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Key Terminology of GDPR

The following terms used throughout this guide have specific legal meanings under the GDPR. In order to understand your rights fully, please read the following glossary of key terms.

Data: means information in a form which can be processed. It includes both automated data and manual data.

- Automated data: means, broadly speaking, any information stored on a computer, or information recorded with the intention of putting it on a computer.

- Manual data: means information that is kept as part of a relevant filing system, or with the intention that it should form part of a relevant filing system.

Relevant filing system: means any set of information that, while not computerised, is structured by reference to individuals, or by reference to criteria relating to individuals, so that specific information is accessible.

Data Set: is a collection of related, discrete items of related personal data that are subject to the same processing activities.

Personal data: means any information concerning or relating to a living natural person who is either identified or identifiable (such a person is referred to as a ‘data subject’).

An individual could be identified, directly or indirectly, in particular by reference to an identifier such as a name, an identification number, location data, an online identifier (such as an IP address) or to one or more factors specific to the physical, physiological, genetic, mental, economic, cultural or social identity of that individual.

Special category data:

  • Personal data revealing racial or ethnic origin
  • Political opinions
  • Religious or philosophical beliefs
  • Trade union membership
  • Genetic data and biometric data processed for the purpose of uniquely identifying a natural person
  • Data concerning health
  • Data concerning a natural person’s sex life or sexual orientation

Processing of these special categories is prohibited, except in limited circumstances set out in Article 9 of the GDPR.

Other types of sensitive personal data:

In addition to 'special category' data there are other types of personal data that require extra protection. These data include: criminal convictions or the alleged commission of an offence; and financial data. A data subject has additional rights in relation to the processing of any such data, and consequently a data controller has additional responsibilities.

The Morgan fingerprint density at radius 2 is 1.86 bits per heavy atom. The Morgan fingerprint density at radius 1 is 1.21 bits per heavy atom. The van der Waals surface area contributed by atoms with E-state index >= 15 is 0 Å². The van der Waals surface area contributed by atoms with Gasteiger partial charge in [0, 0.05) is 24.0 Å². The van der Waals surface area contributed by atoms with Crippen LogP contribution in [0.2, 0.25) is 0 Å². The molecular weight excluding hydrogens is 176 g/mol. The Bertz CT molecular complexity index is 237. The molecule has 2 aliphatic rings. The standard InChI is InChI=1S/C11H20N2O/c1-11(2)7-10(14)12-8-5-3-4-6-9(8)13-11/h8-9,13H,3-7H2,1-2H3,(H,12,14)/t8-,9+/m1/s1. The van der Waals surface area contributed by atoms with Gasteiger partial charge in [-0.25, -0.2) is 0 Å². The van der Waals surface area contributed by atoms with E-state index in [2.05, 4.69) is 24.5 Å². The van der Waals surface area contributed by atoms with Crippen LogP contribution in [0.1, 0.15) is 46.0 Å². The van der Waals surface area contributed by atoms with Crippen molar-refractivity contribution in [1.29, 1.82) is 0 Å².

Processing: means performing any operation or set of operations on data, including:

  • obtaining, recording or keeping data,
  • collecting, organising, storing, altering or adapting the data,
  • retrieving, consulting or using the data,
  • disclosing the information or data by transmitting, disseminating or otherwise making it available,
  • aligning, combining, blocking, erasing or destroying the data.

Data Subject: is any person whose personal data is being collected, held or processed.

Data Controller(s):  refers to a person, company, or other body, which either alone or with others decides the purposes and methods of processing personal data, i.e. the ‘why’ and ‘how’ of the processing. Data controllers can be legal entities, Government Departments or voluntary organisations, or they can be individuals such as GPs, pharmacists or sole traders. 

If the controller decides to process data itself, using its own resources within its organisation, for example through its own staff, this is not a processor situation.Employees and other persons that are acting under the direct authority of the controller, such as temporarily employed staff, are not to be seen as processors since they will process personal data as a part of the controller’s entity. In accordance with Article 29, they are also bound by the controller’s instructions.”[Guidelines 07/2020 on the concepts of controller and processor in the GDPR, point 76]

Data Processor: is a person or an organisation that processes personal data on behalf of and under the instruction of a data controller. If a controller outsources a processing activity to a service provider, and the service provider only acts on the client’s instructions, this service provider will generally be a processor. 

Processing personal data on the controller’s behalffirstly requires that the separate entity processes personal data for the benefit of the controller.In Article 4(2), processing is defined as a concept including a wide array of operations ranging from collection, storage and consultation to use, dissemination or otherwise making available and destruction. In practice, this means that all imaginable handling of personal data constitutes processing.”[Guidelines 07/2020 on the concepts of controller and processor in the GDPR, point 77.]